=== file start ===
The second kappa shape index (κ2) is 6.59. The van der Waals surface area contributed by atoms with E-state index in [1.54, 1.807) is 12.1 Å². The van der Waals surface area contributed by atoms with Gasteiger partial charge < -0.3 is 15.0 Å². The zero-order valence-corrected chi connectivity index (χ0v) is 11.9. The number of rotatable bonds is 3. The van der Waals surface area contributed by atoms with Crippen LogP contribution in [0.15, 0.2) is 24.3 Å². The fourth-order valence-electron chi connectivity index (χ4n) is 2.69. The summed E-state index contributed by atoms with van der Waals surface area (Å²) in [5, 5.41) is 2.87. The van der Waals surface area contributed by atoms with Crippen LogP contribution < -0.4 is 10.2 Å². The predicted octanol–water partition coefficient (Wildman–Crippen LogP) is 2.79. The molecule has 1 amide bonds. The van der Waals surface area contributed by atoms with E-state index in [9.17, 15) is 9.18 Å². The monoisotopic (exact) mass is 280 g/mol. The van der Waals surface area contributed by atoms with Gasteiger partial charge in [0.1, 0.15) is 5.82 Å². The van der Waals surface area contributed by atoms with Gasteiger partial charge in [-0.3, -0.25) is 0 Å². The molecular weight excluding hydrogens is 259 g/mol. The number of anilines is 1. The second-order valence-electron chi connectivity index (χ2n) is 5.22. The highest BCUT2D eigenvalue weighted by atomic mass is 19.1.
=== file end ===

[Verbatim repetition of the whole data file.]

The second kappa shape index (κ2) is 6.59. The van der Waals surface area contributed by atoms with E-state index in [1.54, 1.807) is 12.1 Å². The van der Waals surface area contributed by atoms with Gasteiger partial charge < -0.3 is 15.0 Å². The zero-order valence-corrected chi connectivity index (χ0v) is 11.9. The number of rotatable bonds is 3. The van der Waals surface area contributed by atoms with Crippen LogP contribution in [0.15, 0.2) is 24.3 Å². The fourth-order valence-electron chi connectivity index (χ4n) is 2.69. The summed E-state index contributed by atoms with van der Waals surface area (Å²) in [5, 5.41) is 2.87. The van der Waals surface area contributed by atoms with Crippen LogP contribution < -0.4 is 10.2 Å². The predicted octanol–water partition coefficient (Wildman–Crippen LogP) is 2.79. The molecule has 1 amide bonds. The van der Waals surface area contributed by atoms with E-state index in [9.17, 15) is 9.18 Å². The monoisotopic (exact) mass is 280 g/mol. The van der Waals surface area contributed by atoms with Gasteiger partial charge in [0.1, 0.15) is 5.82 Å². The van der Waals surface area contributed by atoms with Gasteiger partial charge in [-0.3, -0.25) is 0 Å². The molecular weight excluding hydrogens is 259 g/mol. The number of anilines is 1. The second-order valence-electron chi connectivity index (χ2n) is 5.22. The highest BCUT2D eigenvalue weighted by atomic mass is 19.1.